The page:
SOUTH BEND, Ind., June 28 /PRNewswire/ -- Madison Center, Inc., a not-for-profit community mental health provider, confirmed today that a "whistleblower" lawsuit, filed under seal by two former employees, Kathleen McCoy and Jean Marie Thompson, in October 2005 was unsealed on or about June 25, 2010, after a decision by the United States Department of Justice (DOJ) not to prosecute the action following an extensive investigation. Madison Center was notified in March 2006 of the investigation and has cooperated with the DOJ since that time. The lawsuit alleges that Madison Center did not properly document or file for Medicaid claims during the early 2000s.
Madison Center intends to vigorously defend the lawsuit and is represented by Harold R. Bickham, Partner at Barnes & Thornburg, LLP, and former Civil Chief of the United States Attorney's Office for the Southern District of Indiana.
"We believe that Madison Center has viable defenses to the claims raised in this lawsuit," said Ken Davis, interim Chief Executive Officer for Madison Center. "Madison Center cooperated with the U.S. Department of Justice beginning in March 2006 when we were originally notified of the investigation. We are pleased that, following this extensive investigation, the U.S. Government has decided not to pursue any false claims actions against Madison Center."
The whistleblower lawsuit alleges that in the early 2000s, Madison Center provided inadequate documentation to support the level of children's mental health services billed to Indiana Medicaid and referred too many patients to intensive outpatient day-treatment programs for treatment of mental illness. The lawsuit does not accuse Madison Center of any continued or ongoing violations of the Medicaid billing rules, and there have been no allegations of criminal misconduct.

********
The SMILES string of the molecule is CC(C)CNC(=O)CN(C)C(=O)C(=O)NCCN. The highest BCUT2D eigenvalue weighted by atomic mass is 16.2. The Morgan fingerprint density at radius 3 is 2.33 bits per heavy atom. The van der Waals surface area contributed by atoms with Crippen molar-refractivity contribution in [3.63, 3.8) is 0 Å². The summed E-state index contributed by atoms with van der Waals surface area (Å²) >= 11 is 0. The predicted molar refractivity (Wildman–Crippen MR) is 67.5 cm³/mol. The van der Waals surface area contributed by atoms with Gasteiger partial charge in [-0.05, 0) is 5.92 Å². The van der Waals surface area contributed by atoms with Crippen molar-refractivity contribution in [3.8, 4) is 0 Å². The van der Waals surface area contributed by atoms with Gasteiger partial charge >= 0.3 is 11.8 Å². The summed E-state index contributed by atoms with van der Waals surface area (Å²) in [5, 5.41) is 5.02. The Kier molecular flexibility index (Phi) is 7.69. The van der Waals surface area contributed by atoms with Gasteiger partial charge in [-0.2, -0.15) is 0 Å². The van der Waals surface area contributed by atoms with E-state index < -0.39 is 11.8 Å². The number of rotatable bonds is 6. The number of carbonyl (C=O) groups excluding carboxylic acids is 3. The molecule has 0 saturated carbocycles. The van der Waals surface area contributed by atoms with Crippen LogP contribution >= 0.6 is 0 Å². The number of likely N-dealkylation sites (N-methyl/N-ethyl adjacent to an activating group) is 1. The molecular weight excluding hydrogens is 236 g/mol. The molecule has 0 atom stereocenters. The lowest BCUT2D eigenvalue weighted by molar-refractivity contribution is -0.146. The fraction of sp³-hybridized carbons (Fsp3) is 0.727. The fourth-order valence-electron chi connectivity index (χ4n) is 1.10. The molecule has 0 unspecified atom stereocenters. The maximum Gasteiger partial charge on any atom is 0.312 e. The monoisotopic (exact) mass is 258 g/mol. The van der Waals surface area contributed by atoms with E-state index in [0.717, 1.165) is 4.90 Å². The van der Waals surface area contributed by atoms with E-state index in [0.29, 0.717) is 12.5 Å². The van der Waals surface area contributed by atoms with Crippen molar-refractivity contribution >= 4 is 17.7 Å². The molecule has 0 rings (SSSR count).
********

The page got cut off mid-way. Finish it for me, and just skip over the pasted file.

The Indiana Medicaid program requires extensive documentation by healthcare service providers. Madison Center denies that documentation errors, if any were made, caused the state to make any submissions of false claims to the Medicaid program. Rather, Madison Center provided mental health services to patients only following the recommendation of a qualified health professional who determined the necessity of services to treat mental illness. Nonetheless, Madison Center enhanced its corporate compliance program in 2006 to further improve documentation and billing practices.
The Federal False Claims Act permits private citizens to bring lawsuits on behalf of the United States. In this case, McCoy and Thompson filed the lawsuit in the United States District Court for the Northern District of Indiana, Hammond Division. The lawsuit had been under seal since October 2005.
"We are committed to operating an organization that honors the highest ethical standards, complies with all appropriate laws and regulations, and provides quality care to those we serve," said Davis. "While we strongly deny the allegations in this lawsuit, we respect the legal process and welcome a complete review of the facts in court.
"In the meantime, we are a not-for-profit organization under financial strain - like many healthcare providers throughout the country." continued Davis. "We need to focus on our day-to-day operations and guiding this institution back to financial stability so we can continue to provide our patients, regardless of their ability to pay, the quality care they deserve. We will not be discussing the details of the lawsuit and will allow the legal process to take its proper course."
Madison Center is a not-for-profit organization that provides a full continuum of behavioral healthcare services in St. Joseph, Elkhart, LaPorte, Marshall, Allen and Porter counties.
SOURCE Madison Center, Inc.